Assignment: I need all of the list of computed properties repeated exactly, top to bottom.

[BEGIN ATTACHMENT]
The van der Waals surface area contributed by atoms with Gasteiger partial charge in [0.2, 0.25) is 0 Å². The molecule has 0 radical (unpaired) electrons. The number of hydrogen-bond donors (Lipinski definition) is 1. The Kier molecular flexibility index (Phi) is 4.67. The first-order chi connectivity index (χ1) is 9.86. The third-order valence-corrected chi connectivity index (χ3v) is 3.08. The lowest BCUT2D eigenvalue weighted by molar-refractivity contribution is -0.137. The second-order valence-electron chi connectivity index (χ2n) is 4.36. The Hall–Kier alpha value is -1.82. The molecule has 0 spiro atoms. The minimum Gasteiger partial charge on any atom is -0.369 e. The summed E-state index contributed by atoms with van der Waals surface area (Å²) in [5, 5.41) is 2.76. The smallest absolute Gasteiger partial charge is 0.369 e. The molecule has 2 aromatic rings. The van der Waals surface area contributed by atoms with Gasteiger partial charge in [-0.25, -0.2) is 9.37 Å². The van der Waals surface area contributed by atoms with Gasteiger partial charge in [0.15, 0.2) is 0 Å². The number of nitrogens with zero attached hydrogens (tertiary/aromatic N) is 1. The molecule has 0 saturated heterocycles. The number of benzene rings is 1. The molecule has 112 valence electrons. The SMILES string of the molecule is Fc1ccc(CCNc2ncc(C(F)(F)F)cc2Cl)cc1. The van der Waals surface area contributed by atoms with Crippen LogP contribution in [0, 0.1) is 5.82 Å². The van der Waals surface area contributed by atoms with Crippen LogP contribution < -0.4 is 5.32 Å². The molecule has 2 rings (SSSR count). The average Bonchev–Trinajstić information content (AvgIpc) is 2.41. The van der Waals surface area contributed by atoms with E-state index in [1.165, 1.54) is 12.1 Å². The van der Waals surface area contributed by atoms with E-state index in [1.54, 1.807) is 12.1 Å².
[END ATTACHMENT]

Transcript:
The van der Waals surface area contributed by atoms with Gasteiger partial charge in [0.2, 0.25) is 0 Å². The molecule has 0 radical (unpaired) electrons. The number of hydrogen-bond donors (Lipinski definition) is 1. The Kier molecular flexibility index (Phi) is 4.67. The first-order chi connectivity index (χ1) is 9.86. The third-order valence-corrected chi connectivity index (χ3v) is 3.08. The lowest BCUT2D eigenvalue weighted by molar-refractivity contribution is -0.137. The second-order valence-electron chi connectivity index (χ2n) is 4.36. The Hall–Kier alpha value is -1.82. The molecule has 0 spiro atoms. The minimum Gasteiger partial charge on any atom is -0.369 e. The summed E-state index contributed by atoms with van der Waals surface area (Å²) in [5, 5.41) is 2.76. The smallest absolute Gasteiger partial charge is 0.369 e. The molecule has 2 aromatic rings. The van der Waals surface area contributed by atoms with Gasteiger partial charge in [-0.25, -0.2) is 9.37 Å². The van der Waals surface area contributed by atoms with Gasteiger partial charge in [0.15, 0.2) is 0 Å². The number of nitrogens with zero attached hydrogens (tertiary/aromatic N) is 1. The molecule has 0 saturated heterocycles. The number of benzene rings is 1. The molecule has 112 valence electrons. The SMILES string of the molecule is Fc1ccc(CCNc2ncc(C(F)(F)F)cc2Cl)cc1. The van der Waals surface area contributed by atoms with Crippen LogP contribution in [0, 0.1) is 5.82 Å². The van der Waals surface area contributed by atoms with Crippen LogP contribution < -0.4 is 5.32 Å². The molecule has 2 rings (SSSR count). The average Bonchev–Trinajstić information content (AvgIpc) is 2.41. The van der Waals surface area contributed by atoms with E-state index in [1.165, 1.54) is 12.1 Å². The van der Waals surface area contributed by atoms with E-state index in [1.54, 1.807) is 12.1 Å².